It's difficult to envisage Paphos as the European City of Culture and impossible to envisage any sort of culinary culture. The restaurants, bars and cafes both in the town and the currently somewhat more presentable port area pander to the taste of both tourist and the massive ex pat community. Both are predominantly but not exclusively British. the attraction of Cyprus to the Brits is not only the climate and relatively low cost of living but seems to also stem from the UK's military bases historic and current in Cyprus. I was in Paphos in December so not the tourist high season but I met many Brits who have either emigrated to Cyprus or at least spend the majority of the year there. Many of these had served in the military stationed in Cyprus at some point in their lives. The majority of ex pats I met hailed from Northern towns in Lancashire and Yorkshire and also the Midlands. In my brief encounters with them they gave me the impression of stereotypical 'leave' supporters, middle aged or elderly, white and from 'working class' areas. I must say most also appeared stereotypes you would expect to offer you some moody merchandise or worse. It is wrong to 'judge a book by the cover' of course. I was struck by the irony of probable Brexit supporters currently enjoying the benefits of freedom of movement and the right to reside and work anywhere in the EU. In discussing my project and their situation none volunteered any concerns about their way of life changing. Many had opinions on migrants and migration not appearing to grasp the irony of their comments.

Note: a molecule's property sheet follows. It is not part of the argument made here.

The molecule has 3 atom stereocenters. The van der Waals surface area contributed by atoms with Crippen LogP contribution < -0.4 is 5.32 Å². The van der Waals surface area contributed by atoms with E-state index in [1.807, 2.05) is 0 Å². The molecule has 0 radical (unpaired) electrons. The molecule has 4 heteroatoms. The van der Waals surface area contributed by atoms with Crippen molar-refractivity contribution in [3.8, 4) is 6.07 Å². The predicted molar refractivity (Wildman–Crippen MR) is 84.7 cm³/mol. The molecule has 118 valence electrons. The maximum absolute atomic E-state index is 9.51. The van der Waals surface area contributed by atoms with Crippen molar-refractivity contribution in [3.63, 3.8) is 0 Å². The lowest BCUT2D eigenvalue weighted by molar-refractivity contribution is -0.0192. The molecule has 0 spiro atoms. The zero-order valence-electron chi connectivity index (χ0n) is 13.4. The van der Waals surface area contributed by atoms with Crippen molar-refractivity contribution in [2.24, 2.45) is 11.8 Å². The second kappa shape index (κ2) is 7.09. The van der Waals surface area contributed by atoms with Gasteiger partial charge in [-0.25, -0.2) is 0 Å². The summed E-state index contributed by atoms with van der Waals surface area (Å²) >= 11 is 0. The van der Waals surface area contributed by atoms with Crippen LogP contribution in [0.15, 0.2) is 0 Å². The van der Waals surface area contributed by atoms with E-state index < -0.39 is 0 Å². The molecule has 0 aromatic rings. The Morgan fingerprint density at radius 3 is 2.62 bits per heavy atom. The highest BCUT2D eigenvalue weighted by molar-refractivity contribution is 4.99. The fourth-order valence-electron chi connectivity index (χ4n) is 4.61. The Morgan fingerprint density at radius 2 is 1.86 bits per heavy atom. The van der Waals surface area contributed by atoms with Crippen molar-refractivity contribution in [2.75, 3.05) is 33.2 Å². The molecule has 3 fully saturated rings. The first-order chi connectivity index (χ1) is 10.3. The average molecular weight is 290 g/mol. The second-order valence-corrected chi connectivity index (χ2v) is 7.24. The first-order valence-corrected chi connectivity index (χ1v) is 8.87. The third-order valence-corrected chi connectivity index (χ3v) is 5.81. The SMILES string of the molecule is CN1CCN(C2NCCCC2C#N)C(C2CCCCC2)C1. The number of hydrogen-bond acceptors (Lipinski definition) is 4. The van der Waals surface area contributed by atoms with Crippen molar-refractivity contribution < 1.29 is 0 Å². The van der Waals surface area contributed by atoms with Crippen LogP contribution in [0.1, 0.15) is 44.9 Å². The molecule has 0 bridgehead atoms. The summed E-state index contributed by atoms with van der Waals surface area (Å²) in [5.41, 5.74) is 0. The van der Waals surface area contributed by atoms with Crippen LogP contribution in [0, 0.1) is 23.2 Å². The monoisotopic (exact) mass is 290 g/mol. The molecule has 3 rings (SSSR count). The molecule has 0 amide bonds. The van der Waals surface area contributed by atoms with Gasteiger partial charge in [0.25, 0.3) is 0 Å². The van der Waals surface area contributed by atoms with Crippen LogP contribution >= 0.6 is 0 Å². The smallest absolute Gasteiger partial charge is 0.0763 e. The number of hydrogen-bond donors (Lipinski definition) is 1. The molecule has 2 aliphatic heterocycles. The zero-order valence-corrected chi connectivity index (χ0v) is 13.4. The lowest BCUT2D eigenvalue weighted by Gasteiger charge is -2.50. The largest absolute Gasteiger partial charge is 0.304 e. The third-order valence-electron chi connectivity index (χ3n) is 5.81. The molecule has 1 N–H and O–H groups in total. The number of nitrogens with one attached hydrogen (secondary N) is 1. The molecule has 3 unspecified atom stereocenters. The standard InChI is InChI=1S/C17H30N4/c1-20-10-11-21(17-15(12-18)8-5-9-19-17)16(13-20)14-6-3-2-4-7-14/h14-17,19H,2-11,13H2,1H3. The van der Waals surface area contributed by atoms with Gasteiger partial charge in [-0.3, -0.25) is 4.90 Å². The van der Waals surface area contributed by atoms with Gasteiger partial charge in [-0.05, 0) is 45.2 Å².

So in the City of Culture it was not easy to grasp what the culture of Pafos or indeed Cyprus is. It looked more and more as though the town had sold its soul. Nowhere was this more apparent than in Kings Avenue.

Kings Avenue MallKings Avenue Mall

Between the port and the town is Kings Avenue Mall. The mall appears to be the pride and joy of the town. A grey metal and concrete monstrosity photographed here from one of the 'archaeological sites of special interest'. I never ventured into the mall but from seeing the signage it contains the usual raft of global corporations from Costa Coffee and Waggamama to Zara, M&S, Mango et al, I'm sure you get the picture. There is nothing particularly Cypriot or Greek about the content or the architecture. For me that's a shame.